When it comes to the world of Ultramarathons EVERYONE knows the name Ellie Greenwood, and for good reason. This British Ultramarathoner has numerous wins and course records under her belt that attest to how formidable she is as an athlete. She is a two-time 100km World champion, first British woman to win the 90km Comrades, holds records at the Western States 100, Canadian Death Race, JFK 50 Mile Run and the knee knackering north shore trail run.
We asked Ellie about how she got started running, unlike many athletes, she talked about how she always just enjoyed running. “I did run a little when I was in school, but not competitively or with a lot of structure” she said “You know some things you just enjoy. When I was in university in the UK I decided to do a half marathon. I thought it would be fun, I had no concept of miles and pace. I did it and I loved it”.
That first half marathon ignited a passion and lead to more half and full marathons. Ultras were not even on her radar at that point and as soon as it was, she was intrigued. She assumed that since her marathoning experience had been good and she enjoyed outdoorsy activities like hiking, the idea of running further and on trails really appealed to Ellie greatly, however she did take her time getting into the sport “I did do a very low key one which is great” is what she said about her first Ultra “I spent quite a few years, I would say 6 years, between my first 50 k and my first 100 – miler”.
A big part of Ellie’s attitude towards participating in new things comes from her style of education. Her UK school was not super competitive like US schools, but encouraged more of a participation culture “It was a ‘put-up-your-hand-and-take-part’ atmosphere and I liked being active”. Not having big consequences based on winning or losing was very reassuring for Ellie. She also recognizes that Ultras are unique in being able to afford people the opportunity to perform well without having had a background in it. “It is sport specific. Had I wanted to be the best 10k runner in the world, I would have needed a lot more structure.”
Today Ellie looks at herself as more of a coach than a competitive runner “These day I am not really competing too much, I might get back there and do a bit of that.” But even when she was competing, Ellie always mixed up her training, adding a variety of types of races, terrain to run on, rest days and participating in key races that flow well together . “2014 is a good example. I raced the comrades 56 miles road race in June, I did World 100K in November, but in the middle of the year, I did the Speed Goat, a very technical one.” Mixed in some fun activities like snowshoeing, Ellie makes the best of her time training. As a coach, she encourages the same ” If you do the same thing over and over, you are most likely to plateau.”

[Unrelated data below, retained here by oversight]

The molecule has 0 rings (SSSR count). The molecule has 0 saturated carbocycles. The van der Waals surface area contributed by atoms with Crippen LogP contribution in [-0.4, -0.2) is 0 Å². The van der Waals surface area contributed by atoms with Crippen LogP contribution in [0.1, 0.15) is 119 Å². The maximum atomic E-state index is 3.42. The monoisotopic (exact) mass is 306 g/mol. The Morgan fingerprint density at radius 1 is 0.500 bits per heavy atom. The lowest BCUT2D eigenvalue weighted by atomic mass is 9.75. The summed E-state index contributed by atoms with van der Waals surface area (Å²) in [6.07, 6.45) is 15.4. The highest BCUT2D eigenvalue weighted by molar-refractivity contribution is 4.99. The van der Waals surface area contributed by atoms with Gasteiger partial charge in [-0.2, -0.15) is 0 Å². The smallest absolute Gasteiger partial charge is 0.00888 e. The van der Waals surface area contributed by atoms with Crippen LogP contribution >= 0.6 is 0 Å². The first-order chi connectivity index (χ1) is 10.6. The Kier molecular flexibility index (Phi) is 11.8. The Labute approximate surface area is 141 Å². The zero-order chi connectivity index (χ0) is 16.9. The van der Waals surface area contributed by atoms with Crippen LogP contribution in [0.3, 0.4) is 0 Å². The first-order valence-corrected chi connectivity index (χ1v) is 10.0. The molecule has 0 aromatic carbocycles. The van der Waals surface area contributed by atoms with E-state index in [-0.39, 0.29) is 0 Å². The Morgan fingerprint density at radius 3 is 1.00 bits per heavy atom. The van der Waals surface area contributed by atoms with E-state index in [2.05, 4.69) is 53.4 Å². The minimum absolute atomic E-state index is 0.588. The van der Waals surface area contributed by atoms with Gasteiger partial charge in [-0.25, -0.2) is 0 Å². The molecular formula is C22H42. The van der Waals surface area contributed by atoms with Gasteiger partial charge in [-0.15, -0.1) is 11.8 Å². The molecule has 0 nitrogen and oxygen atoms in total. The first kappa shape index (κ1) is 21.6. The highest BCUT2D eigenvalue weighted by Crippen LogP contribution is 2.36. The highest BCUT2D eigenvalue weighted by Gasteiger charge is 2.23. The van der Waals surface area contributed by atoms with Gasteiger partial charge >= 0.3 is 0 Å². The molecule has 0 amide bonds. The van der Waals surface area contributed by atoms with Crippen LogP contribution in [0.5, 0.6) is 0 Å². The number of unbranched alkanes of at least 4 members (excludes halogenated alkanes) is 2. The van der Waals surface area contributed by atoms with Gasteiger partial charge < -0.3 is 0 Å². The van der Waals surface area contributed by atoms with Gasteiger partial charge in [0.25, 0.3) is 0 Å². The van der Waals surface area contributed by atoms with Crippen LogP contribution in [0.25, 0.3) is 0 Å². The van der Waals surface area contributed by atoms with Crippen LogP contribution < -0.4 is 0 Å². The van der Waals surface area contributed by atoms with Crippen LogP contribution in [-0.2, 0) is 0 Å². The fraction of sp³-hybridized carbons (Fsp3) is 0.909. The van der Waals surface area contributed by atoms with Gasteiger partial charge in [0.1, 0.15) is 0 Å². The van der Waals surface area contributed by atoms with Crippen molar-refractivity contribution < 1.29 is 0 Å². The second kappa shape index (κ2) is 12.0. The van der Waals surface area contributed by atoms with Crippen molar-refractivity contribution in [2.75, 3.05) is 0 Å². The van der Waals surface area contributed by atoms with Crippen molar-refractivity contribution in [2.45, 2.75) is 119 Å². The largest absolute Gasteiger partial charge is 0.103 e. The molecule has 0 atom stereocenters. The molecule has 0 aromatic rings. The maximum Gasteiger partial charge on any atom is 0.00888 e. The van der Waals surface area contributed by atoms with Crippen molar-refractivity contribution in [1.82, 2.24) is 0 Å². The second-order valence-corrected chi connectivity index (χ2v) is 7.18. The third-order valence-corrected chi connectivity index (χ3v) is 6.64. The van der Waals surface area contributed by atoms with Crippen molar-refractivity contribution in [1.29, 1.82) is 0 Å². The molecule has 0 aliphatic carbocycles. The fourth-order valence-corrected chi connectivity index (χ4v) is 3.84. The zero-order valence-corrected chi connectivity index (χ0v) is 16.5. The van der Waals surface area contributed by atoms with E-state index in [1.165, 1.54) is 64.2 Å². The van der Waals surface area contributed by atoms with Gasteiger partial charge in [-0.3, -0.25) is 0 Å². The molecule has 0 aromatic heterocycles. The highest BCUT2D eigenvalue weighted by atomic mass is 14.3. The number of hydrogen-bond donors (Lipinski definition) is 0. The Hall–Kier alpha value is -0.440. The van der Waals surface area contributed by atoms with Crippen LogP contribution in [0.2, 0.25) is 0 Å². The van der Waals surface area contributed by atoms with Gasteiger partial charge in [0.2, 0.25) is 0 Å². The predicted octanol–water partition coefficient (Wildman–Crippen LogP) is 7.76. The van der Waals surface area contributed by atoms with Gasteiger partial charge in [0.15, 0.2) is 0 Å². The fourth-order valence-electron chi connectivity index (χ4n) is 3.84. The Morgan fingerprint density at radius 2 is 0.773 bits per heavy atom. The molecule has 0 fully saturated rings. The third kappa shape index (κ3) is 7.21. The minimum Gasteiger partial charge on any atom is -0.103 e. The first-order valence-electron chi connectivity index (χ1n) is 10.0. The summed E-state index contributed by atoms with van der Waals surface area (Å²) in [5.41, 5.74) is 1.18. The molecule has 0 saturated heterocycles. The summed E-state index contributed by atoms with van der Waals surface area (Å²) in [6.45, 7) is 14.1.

When asked about her win at the Comrades, “That was something I really wanted to do” she said “It was the 3rd time that I ran it that I won it. Some other races I had better luck that I have showed up and won it” To get the result she wanted, she really needed to focus on it and it became much more than just a race she wanted to win “It was Hard! I tell you that. It wasn’t an easy day that I won”. But that made the win even more special.
When asked about a good strategy to pick races she said, “In the days right now, lets be honest, a lot of people chase UTMB points and Western States qualifiers, its a wonderful thing to do and I am not anti those and there is nothing wrong with that but it narrows people down to lists. Have fun along the way. It will help with the motivation for training”.
When it comes to women in the sport, she had this to say “I think there have been changes in last 10 years or so. Obviously changes are still taking place and I think there is place for more change to happen” She attributes the increase in competitiveness in the sport of ultra running is because of the increase in participation. “I still think there isn a long way to go. WS now has the pregnancy deferral policy, but forgive me if I am wrong, UTMB doesn’t. There are still bridges like that that need to be crossed.” She talks about the importance of media, what they cover and more importantly how they cover female athletes so that women feel more included and can identify. She also talks about the importance of encouraging and fostering girls and women to participate.
Ellie doesn’t know what the future holds for her, but she knows that she will always be involved in running in some way, however she will continue to do what feels right and what is fun.
Listen to the whole podcast to hear everything that Ellie had to say.